I'm all in favour of young blood, as long as it does what I tell it to ;)
  10. Anno Draconis

    Anno Draconis Well-Known Member

    1: Know the music
    2: Know the music inside out
    3: Know the music better than your players.
    4: If you take a fee (and most do, even in the 4th section now) remember you are providing a service for which you are being paid, even if it's only a pittance. This means you have to be professional in your approach at all times. Treat your players with respect and be diplomatic but honest. Mike makes a good point about needing to win the players' respect; make sure that they know that if they disagree with you they can come and chat about it in the pub after but don't allow lengthy disagreements during rehearsal.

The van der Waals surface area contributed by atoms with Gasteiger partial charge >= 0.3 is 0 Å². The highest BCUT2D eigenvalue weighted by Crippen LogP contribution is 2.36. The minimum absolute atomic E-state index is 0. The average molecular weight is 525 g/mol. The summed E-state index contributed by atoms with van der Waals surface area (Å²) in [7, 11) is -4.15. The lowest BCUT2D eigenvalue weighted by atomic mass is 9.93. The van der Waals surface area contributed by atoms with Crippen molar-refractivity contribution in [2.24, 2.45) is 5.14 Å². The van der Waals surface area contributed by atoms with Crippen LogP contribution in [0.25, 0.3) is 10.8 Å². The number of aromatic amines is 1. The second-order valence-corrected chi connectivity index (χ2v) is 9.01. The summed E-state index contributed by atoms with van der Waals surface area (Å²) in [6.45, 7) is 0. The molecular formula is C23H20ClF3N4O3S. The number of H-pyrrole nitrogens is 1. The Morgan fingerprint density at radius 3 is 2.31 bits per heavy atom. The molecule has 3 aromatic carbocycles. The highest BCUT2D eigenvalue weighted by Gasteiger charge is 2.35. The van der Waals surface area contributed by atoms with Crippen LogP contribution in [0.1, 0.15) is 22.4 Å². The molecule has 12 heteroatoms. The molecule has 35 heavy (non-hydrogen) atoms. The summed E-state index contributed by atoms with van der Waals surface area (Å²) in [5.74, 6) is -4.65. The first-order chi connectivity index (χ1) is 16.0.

5: "Keep the score in your head, not your head in the score" - Richard Strauss. I was reminded of this quite forcefully by James Gourlay and Roy Newsome at a conductors forum a few years ago!
    6: Did I mention that you need to know the music?
    7: Alan58's right about the typing - ask yourself how many members of your future band(s) may be tMPers, reading this and forming a judgement (rightly or wrongly) about your level of professionalism? People who have never met you only have what you type in this forum to go by.
    8: Don't underestimate how much of your time this will take up. For instance, a conscientious MD faced with a new test-piece would always check the parts against the score (hence the number of errata threads on here!) and this alone can take hours, before you even begin learning the score.

    Best of luck.

    Oh and make sure you know the music (I think I may have mentioned this)
  11. satchmo shaz

    satchmo shaz Active Member

    yep I agree with most of that
    You also need 50% motivation, 50% ability, 50% patience and diplomacy! (I never was good at maths):oops: